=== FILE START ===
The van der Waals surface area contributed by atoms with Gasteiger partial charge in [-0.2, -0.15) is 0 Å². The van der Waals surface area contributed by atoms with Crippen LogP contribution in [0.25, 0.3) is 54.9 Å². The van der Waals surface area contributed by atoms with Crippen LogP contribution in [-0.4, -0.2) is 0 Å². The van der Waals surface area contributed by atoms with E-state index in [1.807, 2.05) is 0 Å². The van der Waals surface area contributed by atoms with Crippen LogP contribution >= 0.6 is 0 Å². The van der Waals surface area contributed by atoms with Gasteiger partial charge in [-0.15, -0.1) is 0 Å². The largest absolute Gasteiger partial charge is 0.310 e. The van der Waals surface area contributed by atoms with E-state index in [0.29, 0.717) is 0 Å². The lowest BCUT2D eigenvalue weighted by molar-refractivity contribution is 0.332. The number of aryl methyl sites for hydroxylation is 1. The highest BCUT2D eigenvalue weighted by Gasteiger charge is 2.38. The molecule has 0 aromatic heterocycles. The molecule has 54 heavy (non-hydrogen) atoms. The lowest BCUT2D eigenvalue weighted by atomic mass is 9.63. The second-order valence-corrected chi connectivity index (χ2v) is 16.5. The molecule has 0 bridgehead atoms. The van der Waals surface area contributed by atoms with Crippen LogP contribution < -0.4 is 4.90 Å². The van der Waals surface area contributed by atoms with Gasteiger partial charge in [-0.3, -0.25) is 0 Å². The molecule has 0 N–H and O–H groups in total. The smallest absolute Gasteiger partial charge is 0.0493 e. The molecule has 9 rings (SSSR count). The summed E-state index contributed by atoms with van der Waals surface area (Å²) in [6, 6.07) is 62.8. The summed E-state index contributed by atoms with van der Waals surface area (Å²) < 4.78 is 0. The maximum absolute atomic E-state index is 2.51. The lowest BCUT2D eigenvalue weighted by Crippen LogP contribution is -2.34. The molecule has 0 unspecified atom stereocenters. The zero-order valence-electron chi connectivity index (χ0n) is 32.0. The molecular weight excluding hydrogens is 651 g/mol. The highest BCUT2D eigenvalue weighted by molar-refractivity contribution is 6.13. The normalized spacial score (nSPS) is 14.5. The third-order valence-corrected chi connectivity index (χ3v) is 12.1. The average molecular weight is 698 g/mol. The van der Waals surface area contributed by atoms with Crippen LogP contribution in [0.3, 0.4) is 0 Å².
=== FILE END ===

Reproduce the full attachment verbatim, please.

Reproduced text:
The van der Waals surface area contributed by atoms with Gasteiger partial charge in [-0.2, -0.15) is 0 Å². The van der Waals surface area contributed by atoms with Crippen LogP contribution in [0.25, 0.3) is 54.9 Å². The van der Waals surface area contributed by atoms with Crippen LogP contribution in [-0.4, -0.2) is 0 Å². The van der Waals surface area contributed by atoms with E-state index in [1.807, 2.05) is 0 Å². The van der Waals surface area contributed by atoms with Crippen LogP contribution >= 0.6 is 0 Å². The van der Waals surface area contributed by atoms with Gasteiger partial charge in [-0.15, -0.1) is 0 Å². The largest absolute Gasteiger partial charge is 0.310 e. The van der Waals surface area contributed by atoms with E-state index in [0.29, 0.717) is 0 Å². The lowest BCUT2D eigenvalue weighted by molar-refractivity contribution is 0.332. The number of aryl methyl sites for hydroxylation is 1. The highest BCUT2D eigenvalue weighted by Gasteiger charge is 2.38. The molecule has 0 aromatic heterocycles. The molecule has 54 heavy (non-hydrogen) atoms. The lowest BCUT2D eigenvalue weighted by atomic mass is 9.63. The second-order valence-corrected chi connectivity index (χ2v) is 16.5. The molecule has 0 bridgehead atoms. The van der Waals surface area contributed by atoms with Crippen LogP contribution < -0.4 is 4.90 Å². The van der Waals surface area contributed by atoms with Gasteiger partial charge in [-0.3, -0.25) is 0 Å². The molecule has 0 N–H and O–H groups in total. The smallest absolute Gasteiger partial charge is 0.0493 e. The molecule has 9 rings (SSSR count). The summed E-state index contributed by atoms with van der Waals surface area (Å²) in [6, 6.07) is 62.8. The summed E-state index contributed by atoms with van der Waals surface area (Å²) < 4.78 is 0. The maximum absolute atomic E-state index is 2.51. The lowest BCUT2D eigenvalue weighted by Crippen LogP contribution is -2.34. The molecule has 0 unspecified atom stereocenters. The zero-order valence-electron chi connectivity index (χ0n) is 32.0. The molecular weight excluding hydrogens is 651 g/mol. The highest BCUT2D eigenvalue weighted by molar-refractivity contribution is 6.13. The normalized spacial score (nSPS) is 14.5. The third-order valence-corrected chi connectivity index (χ3v) is 12.1. The average molecular weight is 698 g/mol. The van der Waals surface area contributed by atoms with Crippen LogP contribution in [0.3, 0.4) is 0 Å².